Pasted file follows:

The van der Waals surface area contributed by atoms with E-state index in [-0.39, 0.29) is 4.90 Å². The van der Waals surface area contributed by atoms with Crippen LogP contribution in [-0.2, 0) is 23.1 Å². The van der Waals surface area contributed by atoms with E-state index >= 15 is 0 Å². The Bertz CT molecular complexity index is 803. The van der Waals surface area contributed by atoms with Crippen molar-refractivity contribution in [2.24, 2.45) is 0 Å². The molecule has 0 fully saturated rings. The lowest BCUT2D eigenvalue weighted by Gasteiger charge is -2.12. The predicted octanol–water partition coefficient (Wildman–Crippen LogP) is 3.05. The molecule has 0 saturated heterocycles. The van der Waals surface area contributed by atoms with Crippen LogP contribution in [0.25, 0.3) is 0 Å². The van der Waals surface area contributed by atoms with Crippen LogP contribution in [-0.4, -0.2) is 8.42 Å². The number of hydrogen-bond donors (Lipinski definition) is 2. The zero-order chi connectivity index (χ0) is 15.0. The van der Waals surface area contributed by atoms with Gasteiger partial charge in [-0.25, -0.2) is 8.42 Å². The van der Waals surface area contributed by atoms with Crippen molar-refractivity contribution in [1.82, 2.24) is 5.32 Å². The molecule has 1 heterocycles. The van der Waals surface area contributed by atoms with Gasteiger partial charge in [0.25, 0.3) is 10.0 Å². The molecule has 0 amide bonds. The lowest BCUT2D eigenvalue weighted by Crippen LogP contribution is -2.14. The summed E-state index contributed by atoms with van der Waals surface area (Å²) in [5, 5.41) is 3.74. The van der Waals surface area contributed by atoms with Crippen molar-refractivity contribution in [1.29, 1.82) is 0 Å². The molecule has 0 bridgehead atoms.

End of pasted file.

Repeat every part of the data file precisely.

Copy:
The van der Waals surface area contributed by atoms with E-state index in [-0.39, 0.29) is 4.90 Å². The van der Waals surface area contributed by atoms with Crippen LogP contribution in [-0.2, 0) is 23.1 Å². The van der Waals surface area contributed by atoms with E-state index >= 15 is 0 Å². The Bertz CT molecular complexity index is 803. The van der Waals surface area contributed by atoms with Crippen molar-refractivity contribution in [2.24, 2.45) is 0 Å². The molecule has 0 fully saturated rings. The lowest BCUT2D eigenvalue weighted by Gasteiger charge is -2.12. The predicted octanol–water partition coefficient (Wildman–Crippen LogP) is 3.05. The molecule has 0 saturated heterocycles. The van der Waals surface area contributed by atoms with Crippen LogP contribution in [0.25, 0.3) is 0 Å². The van der Waals surface area contributed by atoms with Crippen LogP contribution in [-0.4, -0.2) is 8.42 Å². The number of hydrogen-bond donors (Lipinski definition) is 2. The zero-order chi connectivity index (χ0) is 15.0. The van der Waals surface area contributed by atoms with Gasteiger partial charge in [-0.25, -0.2) is 8.42 Å². The van der Waals surface area contributed by atoms with Crippen molar-refractivity contribution in [1.82, 2.24) is 5.32 Å². The molecule has 1 heterocycles. The van der Waals surface area contributed by atoms with Gasteiger partial charge in [0.25, 0.3) is 10.0 Å². The molecule has 0 amide bonds. The lowest BCUT2D eigenvalue weighted by Crippen LogP contribution is -2.14. The summed E-state index contributed by atoms with van der Waals surface area (Å²) in [5, 5.41) is 3.74. The van der Waals surface area contributed by atoms with Crippen molar-refractivity contribution in [1.29, 1.82) is 0 Å². The molecule has 0 bridgehead atoms.